Category: PowerLinks

Blog author: jcarter
posted by on Monday, November 11, 2013

What a Veteran Knows
Joe Carter, ERLC

There are some things only a veteran knows.

Classical Education & Freedom from Specialization
Gracy Olmstead, The American Conservative

Our modern world is obsessed with specialization. Yet this specialization is often unhealthy, both culturally and personally.

How Churches Can Help Without Hurting After Super Typhoon Haiyan
Jamie Aten, Christianity Today

Rule #1: Don’t jump into action before you know the needs on the ground.

8 Ways to Live Missionally in the Workplace
Melissa Bradley, Faith Village

The following is my feeble attempt to express 8 ways you can live missionally in your workplace.

Blog author: jcarter
posted by on Friday, November 8, 2013

The Conservative Record on Environmental Policy
Jonathan H. Adler, The New Atlantis

Not opposed to environmental protection as an idea, conservatives and their political allies stressed the need for “balance” and warned that even the most well-intended regulations could have unintended consequences.

Supreme Court hears case on legislative prayer
Associated Press

A challenge to prayers at the start of a New York town’s council meetings is the Supreme Court’s latest attempt to find the appropriate role for religion in government.

The Vice Of Envy
Rod Dreher, The American Conservative

In reading The Divine Comedy, I learn that the medievals thought of Envy in a slightly but significantly different way. To them, Envy was hatred of the fact that others had what one didn’t have. Do you see the difference?

ObamaCare’s Crony Capitalism: Worse than We Thought
Seth Mandel, Commentary

So why would the administration choose not to label them according to observable reality? Because, as the Times explained, this decision–believe it or not–exempts ObamaCare from kickback restrictions and anti-fraud protections:

Blog author: jcarter
posted by on Thursday, November 7, 2013

Capital Vices and Commercial Virtues
Jordan J. Ballor, The University Bookman

One of the key realities that Capital communicates about wealth is that it does not in itself change who we are.

Catholic schools work for kids
Naomi Schaefer RileyNovember 5, 2013 | 6:20am, New York Post

For decades, Catholic schools have done a tremendous job of educating poor and minority kids — yet the church continues to close them left and right.

John Howard: Global Warming Battle ‘Has Become A Religion’
John Howard, GWPF

Former prime minister Of Australia delivers annual GWPF lecture.

The Causes of Poverty in the New Testament
David Kotter, Institute for Faith, Work, and Economics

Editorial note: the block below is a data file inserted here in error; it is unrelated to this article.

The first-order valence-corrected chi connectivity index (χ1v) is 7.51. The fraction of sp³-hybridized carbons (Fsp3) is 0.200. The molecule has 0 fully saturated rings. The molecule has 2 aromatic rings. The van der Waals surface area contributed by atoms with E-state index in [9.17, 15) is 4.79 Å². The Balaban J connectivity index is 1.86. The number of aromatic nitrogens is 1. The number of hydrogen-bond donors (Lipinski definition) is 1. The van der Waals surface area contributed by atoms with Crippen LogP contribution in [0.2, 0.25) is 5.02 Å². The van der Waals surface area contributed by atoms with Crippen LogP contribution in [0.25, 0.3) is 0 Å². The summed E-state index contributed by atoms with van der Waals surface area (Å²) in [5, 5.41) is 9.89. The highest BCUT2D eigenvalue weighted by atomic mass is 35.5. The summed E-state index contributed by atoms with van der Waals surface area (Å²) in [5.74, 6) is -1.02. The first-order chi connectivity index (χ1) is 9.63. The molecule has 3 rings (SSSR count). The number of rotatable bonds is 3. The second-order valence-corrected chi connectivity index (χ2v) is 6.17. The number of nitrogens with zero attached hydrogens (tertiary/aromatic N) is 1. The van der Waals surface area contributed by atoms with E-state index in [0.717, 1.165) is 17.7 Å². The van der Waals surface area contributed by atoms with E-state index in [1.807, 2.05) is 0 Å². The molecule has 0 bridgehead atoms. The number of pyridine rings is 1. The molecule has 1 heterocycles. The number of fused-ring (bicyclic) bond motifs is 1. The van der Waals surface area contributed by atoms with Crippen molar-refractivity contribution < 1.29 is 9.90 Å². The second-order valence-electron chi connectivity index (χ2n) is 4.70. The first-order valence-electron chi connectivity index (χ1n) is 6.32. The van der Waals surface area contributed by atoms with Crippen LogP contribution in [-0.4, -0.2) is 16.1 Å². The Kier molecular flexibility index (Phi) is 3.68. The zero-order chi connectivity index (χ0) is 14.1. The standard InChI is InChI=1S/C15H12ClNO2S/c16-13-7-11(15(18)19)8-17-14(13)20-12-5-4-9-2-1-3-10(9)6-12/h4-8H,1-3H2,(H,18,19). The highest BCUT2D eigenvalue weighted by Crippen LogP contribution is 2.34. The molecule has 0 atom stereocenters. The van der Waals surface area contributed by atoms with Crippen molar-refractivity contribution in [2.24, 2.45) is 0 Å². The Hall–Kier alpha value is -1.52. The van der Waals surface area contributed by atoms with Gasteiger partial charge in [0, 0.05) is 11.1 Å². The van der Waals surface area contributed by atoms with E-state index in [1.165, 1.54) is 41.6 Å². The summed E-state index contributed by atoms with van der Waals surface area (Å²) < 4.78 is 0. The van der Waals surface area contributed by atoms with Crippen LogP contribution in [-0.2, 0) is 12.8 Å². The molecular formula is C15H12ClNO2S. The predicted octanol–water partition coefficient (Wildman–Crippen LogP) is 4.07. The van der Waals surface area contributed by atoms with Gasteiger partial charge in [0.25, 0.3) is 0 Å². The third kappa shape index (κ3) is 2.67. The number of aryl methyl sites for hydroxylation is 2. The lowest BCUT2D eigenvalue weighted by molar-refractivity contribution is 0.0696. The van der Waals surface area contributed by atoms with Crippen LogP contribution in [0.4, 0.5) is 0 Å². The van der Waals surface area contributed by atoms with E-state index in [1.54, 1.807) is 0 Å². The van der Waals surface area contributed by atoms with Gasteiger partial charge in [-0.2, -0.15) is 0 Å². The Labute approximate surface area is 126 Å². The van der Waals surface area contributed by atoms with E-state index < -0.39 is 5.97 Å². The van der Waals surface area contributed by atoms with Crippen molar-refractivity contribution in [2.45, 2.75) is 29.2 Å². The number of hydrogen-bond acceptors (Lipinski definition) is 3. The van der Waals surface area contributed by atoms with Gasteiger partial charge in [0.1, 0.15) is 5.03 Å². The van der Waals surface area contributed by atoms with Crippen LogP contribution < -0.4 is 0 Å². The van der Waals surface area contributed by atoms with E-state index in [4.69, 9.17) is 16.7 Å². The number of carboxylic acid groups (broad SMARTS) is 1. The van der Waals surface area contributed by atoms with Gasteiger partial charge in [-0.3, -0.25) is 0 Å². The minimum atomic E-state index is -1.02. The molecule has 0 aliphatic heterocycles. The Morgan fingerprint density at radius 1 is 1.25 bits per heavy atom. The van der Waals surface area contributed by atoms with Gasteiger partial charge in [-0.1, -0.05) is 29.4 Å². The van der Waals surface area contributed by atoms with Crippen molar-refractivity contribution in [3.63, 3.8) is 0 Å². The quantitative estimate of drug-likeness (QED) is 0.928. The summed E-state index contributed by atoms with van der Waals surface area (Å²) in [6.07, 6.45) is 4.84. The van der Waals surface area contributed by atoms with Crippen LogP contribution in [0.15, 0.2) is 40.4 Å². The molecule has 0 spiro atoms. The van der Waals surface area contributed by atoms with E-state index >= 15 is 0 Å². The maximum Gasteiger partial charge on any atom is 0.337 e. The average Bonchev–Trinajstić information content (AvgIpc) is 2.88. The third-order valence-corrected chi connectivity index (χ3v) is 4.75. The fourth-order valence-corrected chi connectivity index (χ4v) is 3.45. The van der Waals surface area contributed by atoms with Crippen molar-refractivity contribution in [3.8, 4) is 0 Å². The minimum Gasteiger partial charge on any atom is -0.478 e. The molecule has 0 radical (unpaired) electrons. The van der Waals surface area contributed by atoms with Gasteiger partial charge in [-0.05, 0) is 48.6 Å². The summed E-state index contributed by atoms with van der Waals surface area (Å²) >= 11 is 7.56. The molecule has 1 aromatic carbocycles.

The New Testament has much to say about poverty, its causes, and the principles undergirding its solutions.

Blog author: jcarter
posted by on Wednesday, November 6, 2013

Why Classical Schools Just Might Save America
Owen Strachan, The American Spectator

It’s time for a partnership between religion and freedom.

TOMS Shoes Joins Bono on the Role of Enterprise
Elise Amyx, Institute for Faith, Work, and Economics

Last year, Bono came to a “humbling” realization and publicly announced his conviction that commerce is the key in economic development, not aid. Now, Mycoskie is joining his side.

Who is My Neighbor?: Charity in an Age of Consumerism
Anonanimal

The American sentiment to help seems, at best, an answer to Christ’s call to disciple all the nations—and, at worst, good intentions with a consumerist veneer.

Nature and God in Ethics
Robert T. Miller, Public Discourse

Just as an engineer can work out the purpose of a machine by examining its structure, reason can discover the proper end of human action by examining human nature. Yet there is also a supernatural morality that subsumes and exceeds natural moral standards.

Blog author: jcarter
posted by on Tuesday, November 5, 2013

Supreme Court to review dispute over public prayers
Bill Mears, CNN

The justices on Wednesday will hear arguments over whether Greece, New York, may continue sponsoring what it calls “inclusive” prayers at its open sessions, on government property.

Vatican seeks input from the pews on marriage and family issues
David Gibson, Religion News Service

In an unusual move, the Vatican has asked the world’s bishops to quickly canvas the faithful for their views on topics like gay marriage, divorce and birth control ahead of a major meeting of church leaders set for next fall.

Does God Want You to Be Rich…or Poor?
Hugh Whelchel, Institute for Faith, Work, and Economics

One of the most perplexing issues facing Christians in the marketplace today is whether God wants us to be rich or poor. It is easy enough to find plenty of people using verses from Scripture, often out of context, to support either extreme.

Iran gives Christians 80 lashes for communion wine as UN blasts human rights record
Benjamin Weinthal, Fox News

Four Iranian Christians were reportedly sentenced to 80 lashes for drinking wine for communion, a shocking punishment meted out even as a new United Nations report blasted the Islamic republic for its systematic persecution of non-Muslims.